Top Foods High in Tryptophan

Tryptophan is an essential amino acid that cannot be produced by the human body and must be obtained through your diet, primarily from animal or plant based protein sources. Tryptophan was discovered in the early 1900s after it was isolated from casein, a protein found in milk. Its molecular structure was determined a few years later.

Tryptophan plays a role in the production of serotonin, a mood stabilizer, melatonin, which helps regulate sleep patterns, niacin or vitamin B-3, and nicotinamide also known as vitamin B-3.

Over-the-counter use of synthetic tryptophan supplements were banned in the United States starting in 1989. However, tryptophan supplements were re-introduced in 2001 and are now available.

Why You Need Tryptophan

Tryptophan has the lowest concentration in the body of any amino acid, yet, it is vital for a wide variety of metabolic functions that affect your mood, cognition, and behavior.

Tryptophan elimination experiments have shown that tryptophan has a beneficial impact on:

  • Mood
  • depression
  • Learning
  • memory skills
  • visual cognition
  • Aggression control.

Research trials have shown it to have possible benefits when treating sleep disorders, seasonal affective disorder, premenstrual discomfort, and for reducing anxiety when quitting smoking. However, there is some disagreement on these results, indicating that more research is needed.

There is a common belief that tryptophan causes drowsiness. This has been associated with the U.S. holiday, Thanksgiving, where people who celebrate it report feeling tired after eating. Studies suggest that there may be some connection. Consuming large meals stimulates the production of insulin, and insulin clears the bloodstream of all amino acids except for tryptophan. In effect, insulin clears a path that can flood the brain with tryptophan.

However, there is uncertainty as to whether tryptophan causes this drowsiness. Insulin and large amounts of carbohydrates can also cause it. Additionally, there are other foods that contain more tryptophan than turkey, however, they aren't associated with drowsiness.

Foods with Tryptophan

L-Tryptophan is an essential amino acid that cannot be synthesized by humans. It is typically found in both plant and animal based proteins. Most people consume more than double the amount that is actually needed, typically getting 900-1000 milligrams per day, while the US Recommended Daily Allowance (RDA) is 250-425 milligrams per day.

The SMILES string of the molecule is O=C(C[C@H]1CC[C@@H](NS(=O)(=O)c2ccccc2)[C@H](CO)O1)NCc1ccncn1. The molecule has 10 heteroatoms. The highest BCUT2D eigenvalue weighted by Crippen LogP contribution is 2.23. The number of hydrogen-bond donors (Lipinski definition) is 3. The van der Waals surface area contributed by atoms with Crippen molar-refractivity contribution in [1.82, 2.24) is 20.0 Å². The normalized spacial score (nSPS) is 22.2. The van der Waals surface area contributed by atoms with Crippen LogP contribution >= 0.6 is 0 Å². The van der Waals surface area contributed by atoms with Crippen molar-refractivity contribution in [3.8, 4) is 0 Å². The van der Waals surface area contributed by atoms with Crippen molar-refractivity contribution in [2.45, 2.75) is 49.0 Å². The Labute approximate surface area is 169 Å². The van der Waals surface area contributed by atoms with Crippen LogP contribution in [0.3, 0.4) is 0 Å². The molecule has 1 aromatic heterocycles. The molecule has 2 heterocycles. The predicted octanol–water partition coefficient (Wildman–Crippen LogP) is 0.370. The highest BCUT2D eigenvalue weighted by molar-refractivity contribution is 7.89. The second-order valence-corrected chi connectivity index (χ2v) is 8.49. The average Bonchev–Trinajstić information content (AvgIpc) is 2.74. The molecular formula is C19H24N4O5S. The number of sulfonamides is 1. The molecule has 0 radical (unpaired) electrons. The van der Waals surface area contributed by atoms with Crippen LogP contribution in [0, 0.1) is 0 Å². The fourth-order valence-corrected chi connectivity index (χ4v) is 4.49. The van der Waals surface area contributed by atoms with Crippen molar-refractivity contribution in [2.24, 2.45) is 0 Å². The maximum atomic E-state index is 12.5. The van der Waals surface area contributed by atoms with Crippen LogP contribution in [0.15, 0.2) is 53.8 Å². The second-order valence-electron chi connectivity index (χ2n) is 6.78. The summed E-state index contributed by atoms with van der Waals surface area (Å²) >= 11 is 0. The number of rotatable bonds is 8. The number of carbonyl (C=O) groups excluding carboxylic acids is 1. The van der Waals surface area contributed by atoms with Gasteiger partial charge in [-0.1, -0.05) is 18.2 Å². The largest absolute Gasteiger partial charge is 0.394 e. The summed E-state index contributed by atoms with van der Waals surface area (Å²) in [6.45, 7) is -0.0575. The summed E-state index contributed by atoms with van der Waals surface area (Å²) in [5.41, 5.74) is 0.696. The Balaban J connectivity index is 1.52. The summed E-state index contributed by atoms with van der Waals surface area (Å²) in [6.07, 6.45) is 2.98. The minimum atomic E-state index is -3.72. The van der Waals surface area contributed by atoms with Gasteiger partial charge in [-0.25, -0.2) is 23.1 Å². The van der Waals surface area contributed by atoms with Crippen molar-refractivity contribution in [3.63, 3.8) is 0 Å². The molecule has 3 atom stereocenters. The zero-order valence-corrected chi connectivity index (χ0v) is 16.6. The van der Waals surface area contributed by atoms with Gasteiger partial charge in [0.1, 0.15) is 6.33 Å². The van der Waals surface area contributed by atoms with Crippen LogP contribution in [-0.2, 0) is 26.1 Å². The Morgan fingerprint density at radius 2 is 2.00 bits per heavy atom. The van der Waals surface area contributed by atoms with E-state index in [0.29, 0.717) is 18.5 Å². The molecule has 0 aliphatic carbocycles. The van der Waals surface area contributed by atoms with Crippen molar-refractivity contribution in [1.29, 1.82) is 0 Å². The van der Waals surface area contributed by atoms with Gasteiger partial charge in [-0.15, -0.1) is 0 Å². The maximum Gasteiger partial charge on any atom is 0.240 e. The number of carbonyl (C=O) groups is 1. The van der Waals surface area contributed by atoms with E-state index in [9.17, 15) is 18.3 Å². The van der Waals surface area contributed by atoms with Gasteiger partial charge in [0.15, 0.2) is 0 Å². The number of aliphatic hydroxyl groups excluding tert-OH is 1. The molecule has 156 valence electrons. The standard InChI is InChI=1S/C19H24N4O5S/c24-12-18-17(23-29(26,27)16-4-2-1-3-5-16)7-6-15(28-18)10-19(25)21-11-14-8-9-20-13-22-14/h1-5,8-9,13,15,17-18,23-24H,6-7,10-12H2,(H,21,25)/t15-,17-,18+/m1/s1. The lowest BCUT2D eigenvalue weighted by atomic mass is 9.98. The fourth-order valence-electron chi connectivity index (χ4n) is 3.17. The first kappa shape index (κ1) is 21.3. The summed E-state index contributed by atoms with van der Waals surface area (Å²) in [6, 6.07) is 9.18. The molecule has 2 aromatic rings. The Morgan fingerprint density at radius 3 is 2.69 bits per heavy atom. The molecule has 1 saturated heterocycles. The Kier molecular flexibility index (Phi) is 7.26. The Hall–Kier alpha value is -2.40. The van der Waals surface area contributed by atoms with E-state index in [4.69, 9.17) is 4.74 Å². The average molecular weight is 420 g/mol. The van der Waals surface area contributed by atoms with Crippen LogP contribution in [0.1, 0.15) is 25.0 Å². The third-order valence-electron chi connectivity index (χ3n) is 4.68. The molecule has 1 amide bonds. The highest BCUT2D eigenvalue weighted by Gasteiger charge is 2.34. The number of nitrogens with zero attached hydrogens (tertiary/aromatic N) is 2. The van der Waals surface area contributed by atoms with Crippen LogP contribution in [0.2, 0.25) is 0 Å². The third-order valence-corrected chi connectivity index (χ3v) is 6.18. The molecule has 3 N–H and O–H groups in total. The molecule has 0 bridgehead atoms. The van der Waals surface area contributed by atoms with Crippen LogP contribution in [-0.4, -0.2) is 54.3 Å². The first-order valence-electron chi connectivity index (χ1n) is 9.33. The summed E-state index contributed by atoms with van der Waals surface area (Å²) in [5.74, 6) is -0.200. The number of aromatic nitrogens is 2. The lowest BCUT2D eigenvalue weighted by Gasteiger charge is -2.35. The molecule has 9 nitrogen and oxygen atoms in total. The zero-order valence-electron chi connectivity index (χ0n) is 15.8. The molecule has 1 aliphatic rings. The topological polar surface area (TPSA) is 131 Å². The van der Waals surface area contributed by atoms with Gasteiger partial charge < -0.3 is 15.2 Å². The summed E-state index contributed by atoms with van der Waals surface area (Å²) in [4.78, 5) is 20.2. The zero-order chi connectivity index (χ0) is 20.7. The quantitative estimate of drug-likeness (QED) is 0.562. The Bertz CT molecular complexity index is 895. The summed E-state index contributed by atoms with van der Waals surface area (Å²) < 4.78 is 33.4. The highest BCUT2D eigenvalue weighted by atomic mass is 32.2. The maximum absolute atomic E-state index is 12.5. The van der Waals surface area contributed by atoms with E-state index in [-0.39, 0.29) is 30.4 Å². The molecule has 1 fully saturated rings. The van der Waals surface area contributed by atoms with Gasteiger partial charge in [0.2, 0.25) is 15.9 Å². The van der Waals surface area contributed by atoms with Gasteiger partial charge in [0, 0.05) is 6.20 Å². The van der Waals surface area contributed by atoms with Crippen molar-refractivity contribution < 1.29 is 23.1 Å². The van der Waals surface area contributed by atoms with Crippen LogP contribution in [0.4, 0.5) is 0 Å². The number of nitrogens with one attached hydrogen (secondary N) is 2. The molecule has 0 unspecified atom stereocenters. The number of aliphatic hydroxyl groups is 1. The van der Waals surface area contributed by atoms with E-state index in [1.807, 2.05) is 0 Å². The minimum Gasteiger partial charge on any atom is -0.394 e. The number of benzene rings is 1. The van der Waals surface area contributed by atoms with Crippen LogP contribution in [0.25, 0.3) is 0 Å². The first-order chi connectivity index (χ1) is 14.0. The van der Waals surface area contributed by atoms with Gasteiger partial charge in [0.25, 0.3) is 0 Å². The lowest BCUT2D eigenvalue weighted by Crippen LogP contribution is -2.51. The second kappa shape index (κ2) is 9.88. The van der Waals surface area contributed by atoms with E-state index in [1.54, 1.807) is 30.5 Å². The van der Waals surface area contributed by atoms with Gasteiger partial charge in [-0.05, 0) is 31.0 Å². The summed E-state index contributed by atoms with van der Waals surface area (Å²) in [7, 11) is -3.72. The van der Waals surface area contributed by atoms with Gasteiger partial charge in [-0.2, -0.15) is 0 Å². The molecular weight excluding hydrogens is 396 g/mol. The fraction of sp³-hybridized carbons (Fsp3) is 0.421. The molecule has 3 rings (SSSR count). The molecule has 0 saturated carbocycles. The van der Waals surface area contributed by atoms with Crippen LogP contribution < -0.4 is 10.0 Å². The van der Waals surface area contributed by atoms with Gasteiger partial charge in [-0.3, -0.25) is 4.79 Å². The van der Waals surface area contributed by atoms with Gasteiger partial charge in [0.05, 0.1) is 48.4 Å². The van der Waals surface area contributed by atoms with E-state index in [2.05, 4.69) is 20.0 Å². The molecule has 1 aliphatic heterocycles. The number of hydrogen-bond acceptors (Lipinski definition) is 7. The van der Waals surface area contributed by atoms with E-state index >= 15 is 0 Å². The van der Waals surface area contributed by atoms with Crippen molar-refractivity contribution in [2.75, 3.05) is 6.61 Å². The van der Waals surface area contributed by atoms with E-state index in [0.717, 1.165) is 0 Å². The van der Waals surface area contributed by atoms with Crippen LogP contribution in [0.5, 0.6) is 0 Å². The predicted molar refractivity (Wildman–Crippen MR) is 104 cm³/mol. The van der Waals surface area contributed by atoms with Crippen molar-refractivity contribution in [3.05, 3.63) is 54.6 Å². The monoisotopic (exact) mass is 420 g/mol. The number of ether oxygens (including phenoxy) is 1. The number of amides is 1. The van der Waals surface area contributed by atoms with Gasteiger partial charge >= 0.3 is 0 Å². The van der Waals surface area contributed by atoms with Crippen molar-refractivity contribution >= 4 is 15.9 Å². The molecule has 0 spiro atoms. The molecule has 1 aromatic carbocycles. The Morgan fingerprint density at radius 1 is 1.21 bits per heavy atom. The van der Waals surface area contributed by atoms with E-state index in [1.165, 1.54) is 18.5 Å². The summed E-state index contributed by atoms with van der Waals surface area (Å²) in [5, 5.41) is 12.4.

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Tryptophan can be found in the following foods:

1. Milk

Whole Milk is one of the largest sources of tryptophan, including 732 milligrams per quart. 2% reduced fat milk is also a good source, coming in at 551 milligrams per quart.

2. Canned Tuna

Canned tuna is another good source of tryptophan, including 472 milligrams per ounce.

3. Turkey and Chicken

Contrary to popular beliefs, turkey is a large source of tryptophan, but it is not the largest. Light meat contains 410 milligrams per pound (raw) and dark meat contains 303 milligrams per pound. Chicken also contains high amounts of tryptophan, with light meat containing 238 milligrams per pound, and dark meat containing 256 milligrams per pound.

4. Oats

Prepared oatmeal can also be a good source of tryptophan, with 147 milligrams per cup.

5. Cheese

Though not as high in tryptophan as meat and other dairy sources, cheddar cheese contains 91 milligrams of tryptophan per ounce.

6. Nuts and Seeds

Peanuts, an example in this category, contain 65 milligrams per ounce.

7. Bread

Whole wheat bread can contain up to 19 milligrams per slice, and refined white bread can contain 22 milligrams per slice.

8. Chocolate

Chocolate can contain up to 18 milligrams of tryptophan per ounce.

9. Fruits

Some fruits can also be a good source of tryptophan. For example, a medium-sized banana contains approximately 11 milligrams of it. Additionally, a medium-sized apple contains approximately 2 milligrams of tryptophan, while a single prune contains 2 milligrams of this amino acid.

WebMD Medical Reference Reviewed by Dan Brennan, MD on November 03, 2020

Sources

SOURCES:

Int. Journal of Tryptophan Research: "L-Tryptophan: Basic Metabolic Functions, Behavioral Research and Therapeutic Indications."

Int. Journal of Tryptophan Research: "Analysis, Nutrition, and Health Benefits of Tryptophan."

Cornell J Law and Pub Policy: "Learning the Hard Way: L-Tryptophan, the FDA, and the Regulation of Amino Acids."

Texas Medical Center: "Food Coma: The Truth About Turkey and Tryptophan."

Ohio State University: "Tryptophan -- It’s not the turkey that makes you tired."

University of Georgia: "Turkey, dressing, pies and naps round out the holidays."

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